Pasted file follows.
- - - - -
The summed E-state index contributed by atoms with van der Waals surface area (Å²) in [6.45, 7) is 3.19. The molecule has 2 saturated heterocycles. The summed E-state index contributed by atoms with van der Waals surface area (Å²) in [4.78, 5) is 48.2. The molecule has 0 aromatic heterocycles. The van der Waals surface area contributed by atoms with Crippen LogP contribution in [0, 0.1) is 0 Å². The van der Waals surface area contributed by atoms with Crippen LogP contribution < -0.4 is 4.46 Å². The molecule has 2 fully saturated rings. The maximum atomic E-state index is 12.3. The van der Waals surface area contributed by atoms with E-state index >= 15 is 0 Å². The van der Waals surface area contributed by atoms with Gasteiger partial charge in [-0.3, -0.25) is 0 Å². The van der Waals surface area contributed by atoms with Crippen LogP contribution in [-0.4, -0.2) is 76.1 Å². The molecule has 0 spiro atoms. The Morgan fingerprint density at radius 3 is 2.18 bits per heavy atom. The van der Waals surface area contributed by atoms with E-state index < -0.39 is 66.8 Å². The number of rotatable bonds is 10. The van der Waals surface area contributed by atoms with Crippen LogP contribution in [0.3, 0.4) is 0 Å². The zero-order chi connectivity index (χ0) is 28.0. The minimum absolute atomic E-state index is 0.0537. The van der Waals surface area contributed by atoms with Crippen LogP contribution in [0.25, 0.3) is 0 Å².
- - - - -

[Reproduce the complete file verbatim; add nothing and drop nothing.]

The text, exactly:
The summed E-state index contributed by atoms with van der Waals surface area (Å²) in [6.45, 7) is 3.19. The molecule has 2 saturated heterocycles. The summed E-state index contributed by atoms with van der Waals surface area (Å²) in [4.78, 5) is 48.2. The molecule has 0 aromatic heterocycles. The van der Waals surface area contributed by atoms with Crippen LogP contribution in [0, 0.1) is 0 Å². The van der Waals surface area contributed by atoms with Crippen LogP contribution < -0.4 is 4.46 Å². The molecule has 2 fully saturated rings. The maximum atomic E-state index is 12.3. The van der Waals surface area contributed by atoms with E-state index >= 15 is 0 Å². The van der Waals surface area contributed by atoms with Gasteiger partial charge in [-0.3, -0.25) is 0 Å². The van der Waals surface area contributed by atoms with Crippen LogP contribution in [-0.4, -0.2) is 76.1 Å². The molecule has 0 spiro atoms. The Morgan fingerprint density at radius 3 is 2.18 bits per heavy atom. The van der Waals surface area contributed by atoms with E-state index < -0.39 is 66.8 Å². The number of rotatable bonds is 10. The van der Waals surface area contributed by atoms with Crippen LogP contribution in [0.3, 0.4) is 0 Å². The zero-order chi connectivity index (χ0) is 28.0. The minimum absolute atomic E-state index is 0.0537. The van der Waals surface area contributed by atoms with Crippen LogP contribution in [0.25, 0.3) is 0 Å².